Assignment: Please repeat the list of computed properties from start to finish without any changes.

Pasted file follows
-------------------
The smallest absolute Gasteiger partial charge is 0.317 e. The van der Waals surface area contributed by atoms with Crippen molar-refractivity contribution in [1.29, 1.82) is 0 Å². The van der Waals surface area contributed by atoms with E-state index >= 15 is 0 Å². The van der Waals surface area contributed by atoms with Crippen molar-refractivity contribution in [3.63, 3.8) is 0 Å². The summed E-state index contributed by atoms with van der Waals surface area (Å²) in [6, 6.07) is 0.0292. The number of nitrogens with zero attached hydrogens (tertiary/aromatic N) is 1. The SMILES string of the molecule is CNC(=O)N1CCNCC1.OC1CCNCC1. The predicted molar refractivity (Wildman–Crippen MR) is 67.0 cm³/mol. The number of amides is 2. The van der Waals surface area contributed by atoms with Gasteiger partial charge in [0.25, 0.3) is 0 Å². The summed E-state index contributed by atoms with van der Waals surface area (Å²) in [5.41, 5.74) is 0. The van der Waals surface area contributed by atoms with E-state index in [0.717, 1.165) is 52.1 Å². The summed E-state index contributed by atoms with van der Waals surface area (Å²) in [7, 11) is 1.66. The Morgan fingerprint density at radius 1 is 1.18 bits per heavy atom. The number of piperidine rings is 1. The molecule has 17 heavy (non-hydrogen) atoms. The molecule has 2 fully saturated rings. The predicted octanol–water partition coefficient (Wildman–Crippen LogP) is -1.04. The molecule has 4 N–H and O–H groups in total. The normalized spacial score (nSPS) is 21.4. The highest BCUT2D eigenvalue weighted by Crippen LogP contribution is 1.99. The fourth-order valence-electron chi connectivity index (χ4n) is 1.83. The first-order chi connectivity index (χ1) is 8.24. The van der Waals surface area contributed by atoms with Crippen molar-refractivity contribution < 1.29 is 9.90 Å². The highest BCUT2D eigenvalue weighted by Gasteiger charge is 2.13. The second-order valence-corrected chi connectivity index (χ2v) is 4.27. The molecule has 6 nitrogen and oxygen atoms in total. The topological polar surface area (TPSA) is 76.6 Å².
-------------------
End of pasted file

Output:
The smallest absolute Gasteiger partial charge is 0.317 e. The van der Waals surface area contributed by atoms with Crippen molar-refractivity contribution in [1.29, 1.82) is 0 Å². The van der Waals surface area contributed by atoms with E-state index >= 15 is 0 Å². The van der Waals surface area contributed by atoms with Crippen molar-refractivity contribution in [3.63, 3.8) is 0 Å². The summed E-state index contributed by atoms with van der Waals surface area (Å²) in [6, 6.07) is 0.0292. The number of nitrogens with zero attached hydrogens (tertiary/aromatic N) is 1. The SMILES string of the molecule is CNC(=O)N1CCNCC1.OC1CCNCC1. The predicted molar refractivity (Wildman–Crippen MR) is 67.0 cm³/mol. The number of amides is 2. The van der Waals surface area contributed by atoms with Gasteiger partial charge in [0.25, 0.3) is 0 Å². The summed E-state index contributed by atoms with van der Waals surface area (Å²) in [5.41, 5.74) is 0. The van der Waals surface area contributed by atoms with E-state index in [0.717, 1.165) is 52.1 Å². The summed E-state index contributed by atoms with van der Waals surface area (Å²) in [7, 11) is 1.66. The Morgan fingerprint density at radius 1 is 1.18 bits per heavy atom. The number of piperidine rings is 1. The molecule has 17 heavy (non-hydrogen) atoms. The molecule has 2 fully saturated rings. The predicted octanol–water partition coefficient (Wildman–Crippen LogP) is -1.04. The molecule has 4 N–H and O–H groups in total. The normalized spacial score (nSPS) is 21.4. The highest BCUT2D eigenvalue weighted by Crippen LogP contribution is 1.99. The fourth-order valence-electron chi connectivity index (χ4n) is 1.83. The first-order chi connectivity index (χ1) is 8.24. The van der Waals surface area contributed by atoms with Crippen molar-refractivity contribution < 1.29 is 9.90 Å². The highest BCUT2D eigenvalue weighted by Gasteiger charge is 2.13. The second-order valence-corrected chi connectivity index (χ2v) is 4.27. The molecule has 6 nitrogen and oxygen atoms in total. The topological polar surface area (TPSA) is 76.6 Å².